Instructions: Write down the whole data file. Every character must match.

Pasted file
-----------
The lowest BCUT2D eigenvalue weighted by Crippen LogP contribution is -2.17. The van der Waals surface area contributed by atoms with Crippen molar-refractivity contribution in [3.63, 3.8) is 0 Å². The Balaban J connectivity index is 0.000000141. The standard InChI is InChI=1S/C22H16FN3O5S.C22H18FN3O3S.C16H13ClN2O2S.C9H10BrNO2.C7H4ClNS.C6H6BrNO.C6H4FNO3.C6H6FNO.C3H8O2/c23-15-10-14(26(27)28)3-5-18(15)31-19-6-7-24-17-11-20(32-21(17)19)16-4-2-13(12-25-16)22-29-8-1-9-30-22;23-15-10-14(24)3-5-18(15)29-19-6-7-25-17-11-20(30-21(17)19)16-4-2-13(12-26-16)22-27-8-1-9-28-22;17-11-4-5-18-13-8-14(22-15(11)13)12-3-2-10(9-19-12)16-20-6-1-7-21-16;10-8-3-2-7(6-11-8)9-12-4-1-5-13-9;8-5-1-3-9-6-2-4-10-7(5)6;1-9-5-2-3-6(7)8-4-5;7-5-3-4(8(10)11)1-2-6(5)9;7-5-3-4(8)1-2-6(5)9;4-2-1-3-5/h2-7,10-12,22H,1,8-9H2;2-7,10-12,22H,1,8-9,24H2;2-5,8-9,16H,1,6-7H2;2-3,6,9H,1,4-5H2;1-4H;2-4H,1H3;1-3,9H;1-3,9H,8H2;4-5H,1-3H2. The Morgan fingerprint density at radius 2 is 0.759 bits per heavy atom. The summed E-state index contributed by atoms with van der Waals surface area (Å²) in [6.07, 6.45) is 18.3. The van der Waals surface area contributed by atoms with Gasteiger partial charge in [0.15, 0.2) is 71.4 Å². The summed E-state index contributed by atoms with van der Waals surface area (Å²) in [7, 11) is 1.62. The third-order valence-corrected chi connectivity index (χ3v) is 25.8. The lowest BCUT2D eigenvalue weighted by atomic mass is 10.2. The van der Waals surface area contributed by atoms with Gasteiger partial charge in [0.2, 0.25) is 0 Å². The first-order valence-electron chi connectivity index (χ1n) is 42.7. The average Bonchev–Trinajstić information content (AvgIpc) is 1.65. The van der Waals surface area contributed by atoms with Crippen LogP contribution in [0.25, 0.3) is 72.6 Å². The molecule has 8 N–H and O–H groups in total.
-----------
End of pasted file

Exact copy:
The lowest BCUT2D eigenvalue weighted by Crippen LogP contribution is -2.17. The van der Waals surface area contributed by atoms with Crippen molar-refractivity contribution in [3.63, 3.8) is 0 Å². The Balaban J connectivity index is 0.000000141. The standard InChI is InChI=1S/C22H16FN3O5S.C22H18FN3O3S.C16H13ClN2O2S.C9H10BrNO2.C7H4ClNS.C6H6BrNO.C6H4FNO3.C6H6FNO.C3H8O2/c23-15-10-14(26(27)28)3-5-18(15)31-19-6-7-24-17-11-20(32-21(17)19)16-4-2-13(12-25-16)22-29-8-1-9-30-22;23-15-10-14(24)3-5-18(15)29-19-6-7-25-17-11-20(30-21(17)19)16-4-2-13(12-26-16)22-27-8-1-9-28-22;17-11-4-5-18-13-8-14(22-15(11)13)12-3-2-10(9-19-12)16-20-6-1-7-21-16;10-8-3-2-7(6-11-8)9-12-4-1-5-13-9;8-5-1-3-9-6-2-4-10-7(5)6;1-9-5-2-3-6(7)8-4-5;7-5-3-4(8(10)11)1-2-6(5)9;7-5-3-4(8)1-2-6(5)9;4-2-1-3-5/h2-7,10-12,22H,1,8-9H2;2-7,10-12,22H,1,8-9,24H2;2-5,8-9,16H,1,6-7H2;2-3,6,9H,1,4-5H2;1-4H;2-4H,1H3;1-3,9H;1-3,9H,8H2;4-5H,1-3H2. The Morgan fingerprint density at radius 2 is 0.759 bits per heavy atom. The summed E-state index contributed by atoms with van der Waals surface area (Å²) in [6.07, 6.45) is 18.3. The van der Waals surface area contributed by atoms with Gasteiger partial charge in [0.15, 0.2) is 71.4 Å². The summed E-state index contributed by atoms with van der Waals surface area (Å²) in [7, 11) is 1.62. The third-order valence-corrected chi connectivity index (χ3v) is 25.8. The lowest BCUT2D eigenvalue weighted by atomic mass is 10.2. The van der Waals surface area contributed by atoms with Gasteiger partial charge in [0.2, 0.25) is 0 Å². The first-order valence-electron chi connectivity index (χ1n) is 42.7. The average Bonchev–Trinajstić information content (AvgIpc) is 1.65. The van der Waals surface area contributed by atoms with Crippen LogP contribution in [0.25, 0.3) is 72.6 Å². The molecule has 8 N–H and O–H groups in total.